Follow what is in your heart. If you have a passion for something, never give up on it no matter how far out of reach it may seem.”

 

Melanie Werner is the founder of Galerie Werner, a fine European and American art gallery in Pittsburgh, Pennsylvania. The Galerie specializes in 18th to 20th century paintings, vintage photography, and works on paper. Melanie has also brought her curatorial and fine art brokering expertise to the BRINTZ Gallery in Palm Beach, Florida where she currently serves as Director.

With a degree in marketing and communications from Westminster College, Melanie Werner began her career in marketing with various beauty and healthcare brands. This experience lead her down many paths of her own invention, not only with Galerie Werner but with her patented MixByMe™ Customized Fragrance Technology as well. She uses the technology she invented for MIXELLE, a fragrance brand she developed with her product innovation and design company Mouse Trap Design, LLC.

A Renaissance woman in all senses, Melanie spends her time outside of work contributing to the communities to which she belongs. She served as an active board member for the Pittsburgh Ballet Theater for nearly a decade. Currently, Melanie is a member of the Culture Council of Palm Beach County. She is also a supporter of the Pittsburgh Cultural Trust. In this interview Melanie discusses how she came to start Galerie Werner and her advice for turning a life-long passion into a fruitful career.

Where did the idea for Galerie Werner come from?

As early as age seven, I was fascinated with the art world. My family played the board game titled Masterpiece which involved buying and selling art at auction and avoiding buying a forgery. However, in college, my parents advised me not to become an art history major and suggested a degree in marketing, PR or a related business field. So I pursued that industry and spent the early years of my career in marketing, which in turn helped me when I opened Galerie Werner in 2002.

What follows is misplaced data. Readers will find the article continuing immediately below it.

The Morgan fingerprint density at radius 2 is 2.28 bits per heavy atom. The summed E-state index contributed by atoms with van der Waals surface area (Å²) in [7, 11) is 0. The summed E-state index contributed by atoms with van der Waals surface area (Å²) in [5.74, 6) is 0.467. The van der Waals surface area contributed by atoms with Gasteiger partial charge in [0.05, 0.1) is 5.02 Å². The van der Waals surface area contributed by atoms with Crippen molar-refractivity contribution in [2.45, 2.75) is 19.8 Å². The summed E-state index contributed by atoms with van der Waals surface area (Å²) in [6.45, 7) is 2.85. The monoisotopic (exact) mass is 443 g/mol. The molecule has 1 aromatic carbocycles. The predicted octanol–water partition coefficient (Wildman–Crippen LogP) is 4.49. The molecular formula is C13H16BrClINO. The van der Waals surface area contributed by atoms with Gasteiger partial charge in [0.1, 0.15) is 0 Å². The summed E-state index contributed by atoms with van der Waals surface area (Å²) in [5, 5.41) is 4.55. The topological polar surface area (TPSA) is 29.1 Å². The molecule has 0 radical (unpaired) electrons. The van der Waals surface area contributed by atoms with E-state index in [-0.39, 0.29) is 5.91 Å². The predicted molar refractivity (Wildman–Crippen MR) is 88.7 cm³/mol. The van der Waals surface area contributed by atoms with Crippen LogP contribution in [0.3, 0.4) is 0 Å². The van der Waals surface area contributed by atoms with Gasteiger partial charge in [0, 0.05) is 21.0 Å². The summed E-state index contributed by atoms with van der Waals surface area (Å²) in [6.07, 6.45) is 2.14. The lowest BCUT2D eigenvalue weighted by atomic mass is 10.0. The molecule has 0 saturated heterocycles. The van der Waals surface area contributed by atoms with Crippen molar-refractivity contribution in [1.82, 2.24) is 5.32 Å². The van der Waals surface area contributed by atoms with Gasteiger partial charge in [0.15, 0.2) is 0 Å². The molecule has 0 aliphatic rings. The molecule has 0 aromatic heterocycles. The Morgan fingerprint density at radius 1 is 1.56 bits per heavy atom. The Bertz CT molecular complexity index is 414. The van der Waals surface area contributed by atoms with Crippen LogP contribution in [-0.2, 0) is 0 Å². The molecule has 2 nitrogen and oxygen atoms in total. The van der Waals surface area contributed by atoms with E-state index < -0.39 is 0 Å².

What does your typical day look like and how do you make it productive?

Working with clients and collectors is how I start and end my day. Sourcing inventory is crammed in between that, as are the daily operations of running the gallery.

How did you bring the idea to life?

Living in Paris for over a decade had a profound influence on my love for art and, to me, what is equally important: the business of art. A life-long passion started with an eagerness to visit art museums in every city I traveled to. But loving art and earning a living through art are on opposite sides of the coin. The business of running an art gallery is challenging, but done thoughtfully, it can be a wonderfully rewarding way to earn a living. At the end of the day, I love making the deal; placing the right painting with the right collector is fulfilling. It’s a very happy business!

What’s one trend that really excites you?

Although I started the gallery selling 19th century to mid-20th century paintings, I’m really excited about the contemporary art market. It’s incredibly fresh, with a different energy and clientele. New uses of inventive materials and techniques have expanded the art field down the most exciting and creative avenues.

What is one habit of yours that makes you more productive as an entrepreneur?

One habit I can think of is being completely relentless and hardworking in everything I do.

What advice would you give your younger self?

I would say: follow what is in your heart. If you have a passion for something, never give up on it no matter how far out of reach it may seem.

Tell us something that’s true that almost nobody agrees with you on.